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Wednesday, August 5, 2009

Northern California Barns: Routes 1 and 128





The coastal California Route 1 and State Route 128 wind through some of the loveliest seaside and rural country in America. The field grasses of late summer have turned light yellow, and wave in the light breezes, providing a contrast to the dark wood or red paint and corrugated zinc roofs on farm and ranch buildings. The barns in Sonoma and Mendocino are for the most part connected to dairy farms, while those in the picturesque Anderson Valley are split equally between dairy and vineyard/orchard uses. Most barns were built in the early part of the twentieth century, and some have fallen into disrepair as land use changes. They still provide a sense of agricultural and vernacular architectural history, however, and are an integral part of what makes the area so beautiful and so intriguing.

Monday, July 20, 2009

The Box Show

Hangar, Floyd Bennett Field, Brooklyn, New York

The annual Box Show will be on exhibit at Gallery Route One, 11101 State Highway One in Point Reyes Station, California from August 9th through September 13th. A public reception will be Sunday, August 9th from 3 pm to 5 pm at the Gallery. Each of the 100 artists invited to submit is provided with an unfinished pine box 7" x 14" x 5" with which to create an original art work. Please join us for this wonderful event!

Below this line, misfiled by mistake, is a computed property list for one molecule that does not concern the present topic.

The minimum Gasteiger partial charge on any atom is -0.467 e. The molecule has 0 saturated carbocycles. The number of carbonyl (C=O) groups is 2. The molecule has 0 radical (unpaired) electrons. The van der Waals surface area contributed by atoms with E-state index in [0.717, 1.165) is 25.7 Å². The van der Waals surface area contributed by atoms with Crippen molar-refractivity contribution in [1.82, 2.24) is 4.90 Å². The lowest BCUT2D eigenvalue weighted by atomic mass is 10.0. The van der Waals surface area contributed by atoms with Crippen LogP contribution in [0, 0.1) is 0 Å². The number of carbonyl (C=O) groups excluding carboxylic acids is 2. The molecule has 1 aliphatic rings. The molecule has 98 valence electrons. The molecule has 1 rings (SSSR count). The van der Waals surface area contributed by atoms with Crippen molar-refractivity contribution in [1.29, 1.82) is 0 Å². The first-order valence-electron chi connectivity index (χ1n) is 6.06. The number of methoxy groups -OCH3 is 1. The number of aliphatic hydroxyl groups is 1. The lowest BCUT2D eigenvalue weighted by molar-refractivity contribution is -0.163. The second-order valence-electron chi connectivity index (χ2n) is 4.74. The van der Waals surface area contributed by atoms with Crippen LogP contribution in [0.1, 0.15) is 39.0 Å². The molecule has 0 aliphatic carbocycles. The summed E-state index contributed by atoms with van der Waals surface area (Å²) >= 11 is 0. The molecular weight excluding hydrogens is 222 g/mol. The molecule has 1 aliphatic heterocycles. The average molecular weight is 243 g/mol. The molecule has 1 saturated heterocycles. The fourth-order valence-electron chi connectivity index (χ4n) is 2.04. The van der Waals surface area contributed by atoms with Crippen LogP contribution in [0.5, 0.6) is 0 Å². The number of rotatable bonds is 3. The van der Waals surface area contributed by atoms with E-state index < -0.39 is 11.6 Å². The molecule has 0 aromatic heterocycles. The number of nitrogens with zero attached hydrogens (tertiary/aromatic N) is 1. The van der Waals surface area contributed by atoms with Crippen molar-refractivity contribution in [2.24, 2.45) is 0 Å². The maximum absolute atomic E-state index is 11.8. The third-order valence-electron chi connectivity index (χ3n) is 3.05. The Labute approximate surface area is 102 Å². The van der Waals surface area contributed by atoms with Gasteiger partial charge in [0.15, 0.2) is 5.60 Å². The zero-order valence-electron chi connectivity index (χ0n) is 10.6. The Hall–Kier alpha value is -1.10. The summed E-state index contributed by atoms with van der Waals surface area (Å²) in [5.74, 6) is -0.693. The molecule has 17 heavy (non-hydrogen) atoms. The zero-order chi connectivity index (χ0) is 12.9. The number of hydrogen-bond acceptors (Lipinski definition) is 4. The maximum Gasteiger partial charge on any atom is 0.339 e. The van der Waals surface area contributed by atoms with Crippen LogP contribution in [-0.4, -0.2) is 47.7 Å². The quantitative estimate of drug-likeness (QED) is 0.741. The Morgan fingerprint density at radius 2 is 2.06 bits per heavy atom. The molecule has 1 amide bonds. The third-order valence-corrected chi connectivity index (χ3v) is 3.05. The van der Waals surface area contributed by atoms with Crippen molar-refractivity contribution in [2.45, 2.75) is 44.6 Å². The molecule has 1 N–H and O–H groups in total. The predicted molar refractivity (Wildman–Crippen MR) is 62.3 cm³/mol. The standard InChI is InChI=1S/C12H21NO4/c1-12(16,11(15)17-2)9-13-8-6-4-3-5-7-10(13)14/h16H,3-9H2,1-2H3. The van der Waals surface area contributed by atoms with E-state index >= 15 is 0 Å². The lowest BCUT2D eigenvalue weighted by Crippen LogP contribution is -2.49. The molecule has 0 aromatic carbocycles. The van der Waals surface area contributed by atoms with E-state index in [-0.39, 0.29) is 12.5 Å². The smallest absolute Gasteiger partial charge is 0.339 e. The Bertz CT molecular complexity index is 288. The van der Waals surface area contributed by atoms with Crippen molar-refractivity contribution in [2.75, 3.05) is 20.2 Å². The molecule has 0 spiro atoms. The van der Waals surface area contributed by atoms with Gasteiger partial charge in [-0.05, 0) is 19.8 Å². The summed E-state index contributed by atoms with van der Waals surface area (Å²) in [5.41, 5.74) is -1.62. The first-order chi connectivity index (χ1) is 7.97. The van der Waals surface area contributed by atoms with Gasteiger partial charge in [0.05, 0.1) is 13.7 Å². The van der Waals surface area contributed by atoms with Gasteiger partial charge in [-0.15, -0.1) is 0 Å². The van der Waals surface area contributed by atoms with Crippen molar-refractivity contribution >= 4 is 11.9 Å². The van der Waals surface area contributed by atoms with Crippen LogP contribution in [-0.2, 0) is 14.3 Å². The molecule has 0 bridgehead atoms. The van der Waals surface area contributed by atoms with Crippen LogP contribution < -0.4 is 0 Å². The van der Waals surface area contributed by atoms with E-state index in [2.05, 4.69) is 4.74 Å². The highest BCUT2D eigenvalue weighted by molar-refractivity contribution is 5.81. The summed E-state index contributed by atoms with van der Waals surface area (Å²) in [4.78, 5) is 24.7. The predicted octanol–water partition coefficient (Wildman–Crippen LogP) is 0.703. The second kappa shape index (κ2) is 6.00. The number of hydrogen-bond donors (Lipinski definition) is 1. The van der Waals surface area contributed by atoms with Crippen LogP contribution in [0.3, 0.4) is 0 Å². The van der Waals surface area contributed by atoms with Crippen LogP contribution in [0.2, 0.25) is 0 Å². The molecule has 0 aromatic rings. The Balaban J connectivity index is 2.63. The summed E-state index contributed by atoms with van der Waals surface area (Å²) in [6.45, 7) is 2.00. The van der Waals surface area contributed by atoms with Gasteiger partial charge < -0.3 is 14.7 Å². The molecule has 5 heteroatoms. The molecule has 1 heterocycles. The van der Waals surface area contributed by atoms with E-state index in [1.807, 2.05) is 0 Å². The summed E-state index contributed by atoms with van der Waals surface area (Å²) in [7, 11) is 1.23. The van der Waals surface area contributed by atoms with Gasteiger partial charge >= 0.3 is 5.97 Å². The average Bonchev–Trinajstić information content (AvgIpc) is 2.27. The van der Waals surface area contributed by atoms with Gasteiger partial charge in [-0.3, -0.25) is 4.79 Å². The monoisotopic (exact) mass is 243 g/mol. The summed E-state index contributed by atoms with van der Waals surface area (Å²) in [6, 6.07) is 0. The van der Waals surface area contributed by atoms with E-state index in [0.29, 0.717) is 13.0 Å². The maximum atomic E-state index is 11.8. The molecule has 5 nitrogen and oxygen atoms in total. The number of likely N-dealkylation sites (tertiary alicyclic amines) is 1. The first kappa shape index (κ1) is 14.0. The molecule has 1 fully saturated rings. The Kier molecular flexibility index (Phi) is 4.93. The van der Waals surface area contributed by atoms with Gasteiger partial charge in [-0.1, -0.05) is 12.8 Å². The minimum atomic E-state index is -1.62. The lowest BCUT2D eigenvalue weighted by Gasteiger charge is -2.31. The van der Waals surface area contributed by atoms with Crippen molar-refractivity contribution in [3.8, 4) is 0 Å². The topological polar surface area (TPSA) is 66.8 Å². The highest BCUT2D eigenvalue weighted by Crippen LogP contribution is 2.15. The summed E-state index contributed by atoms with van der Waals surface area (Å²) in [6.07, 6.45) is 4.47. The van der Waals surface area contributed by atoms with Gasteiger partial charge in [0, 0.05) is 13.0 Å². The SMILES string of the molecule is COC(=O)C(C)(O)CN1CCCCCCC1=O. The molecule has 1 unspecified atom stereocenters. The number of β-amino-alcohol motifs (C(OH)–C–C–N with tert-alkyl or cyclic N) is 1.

The Box Show is the major fund-raiser each year for GRO's community outreach programs including Artists in The Schools and The Latino Photography Project. Visitors can submit bids on the art pieces in a silent auction format for the duration of the exhibit, and winners will be announced at the closing reception on Sunday, September 13th.


My piece, a mixed media construction, is titled "Hangar, Floyd Bennett Field, Brooklyn, New York". Floyd Bennett Field was New York's original commercial airport, and many of the original 1930s hangars still remain. Some have been converted to new uses including a sports center, while others are abandoned and awaiting new uses. The site and buildings are now administered by the National Park Service.

Thursday, July 2, 2009

New Mixed Media Art





American Vernacular Landscapes Revisited
Recent media art is currently on display as part of the Gallery Route One Members' Show 2009 at the gallery, 11101 State Highway One, Point Reyes, California through the month of July.
The images include new versions of previously created images as well as new views of Sausalito, California and Plymouth, Massachusetts.

Thursday, June 4, 2009